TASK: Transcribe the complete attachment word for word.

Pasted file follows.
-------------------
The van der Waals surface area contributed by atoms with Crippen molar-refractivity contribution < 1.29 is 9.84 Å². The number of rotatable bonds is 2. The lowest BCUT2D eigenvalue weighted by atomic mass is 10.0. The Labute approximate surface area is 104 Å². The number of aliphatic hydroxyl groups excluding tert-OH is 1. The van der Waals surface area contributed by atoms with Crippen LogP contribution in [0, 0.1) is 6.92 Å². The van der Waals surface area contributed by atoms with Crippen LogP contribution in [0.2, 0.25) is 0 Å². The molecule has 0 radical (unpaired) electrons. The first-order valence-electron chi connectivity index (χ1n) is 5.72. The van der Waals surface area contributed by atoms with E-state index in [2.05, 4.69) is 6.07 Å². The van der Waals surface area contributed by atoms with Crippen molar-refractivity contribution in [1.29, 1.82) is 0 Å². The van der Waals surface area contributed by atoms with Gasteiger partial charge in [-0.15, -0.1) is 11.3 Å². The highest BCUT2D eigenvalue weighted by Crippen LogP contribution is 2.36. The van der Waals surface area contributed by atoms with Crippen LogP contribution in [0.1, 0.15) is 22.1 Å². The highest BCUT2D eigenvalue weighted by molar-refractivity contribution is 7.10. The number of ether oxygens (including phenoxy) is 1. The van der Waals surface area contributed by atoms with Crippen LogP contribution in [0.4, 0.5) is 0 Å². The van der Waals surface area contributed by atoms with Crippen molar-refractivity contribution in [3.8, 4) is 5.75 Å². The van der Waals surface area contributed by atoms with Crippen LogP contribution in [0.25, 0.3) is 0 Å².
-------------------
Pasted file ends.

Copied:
The van der Waals surface area contributed by atoms with Crippen molar-refractivity contribution < 1.29 is 9.84 Å². The number of rotatable bonds is 2. The lowest BCUT2D eigenvalue weighted by atomic mass is 10.0. The Labute approximate surface area is 104 Å². The number of aliphatic hydroxyl groups excluding tert-OH is 1. The van der Waals surface area contributed by atoms with Crippen LogP contribution in [0, 0.1) is 6.92 Å². The van der Waals surface area contributed by atoms with Crippen LogP contribution in [0.2, 0.25) is 0 Å². The molecule has 0 radical (unpaired) electrons. The first-order valence-electron chi connectivity index (χ1n) is 5.72. The van der Waals surface area contributed by atoms with E-state index in [2.05, 4.69) is 6.07 Å². The van der Waals surface area contributed by atoms with Crippen molar-refractivity contribution in [1.29, 1.82) is 0 Å². The van der Waals surface area contributed by atoms with Gasteiger partial charge in [-0.15, -0.1) is 11.3 Å². The highest BCUT2D eigenvalue weighted by Crippen LogP contribution is 2.36. The van der Waals surface area contributed by atoms with Crippen LogP contribution in [0.1, 0.15) is 22.1 Å². The highest BCUT2D eigenvalue weighted by molar-refractivity contribution is 7.10. The number of ether oxygens (including phenoxy) is 1. The van der Waals surface area contributed by atoms with Crippen LogP contribution in [0.4, 0.5) is 0 Å². The van der Waals surface area contributed by atoms with Crippen molar-refractivity contribution in [3.8, 4) is 5.75 Å². The van der Waals surface area contributed by atoms with Crippen LogP contribution in [0.25, 0.3) is 0 Å².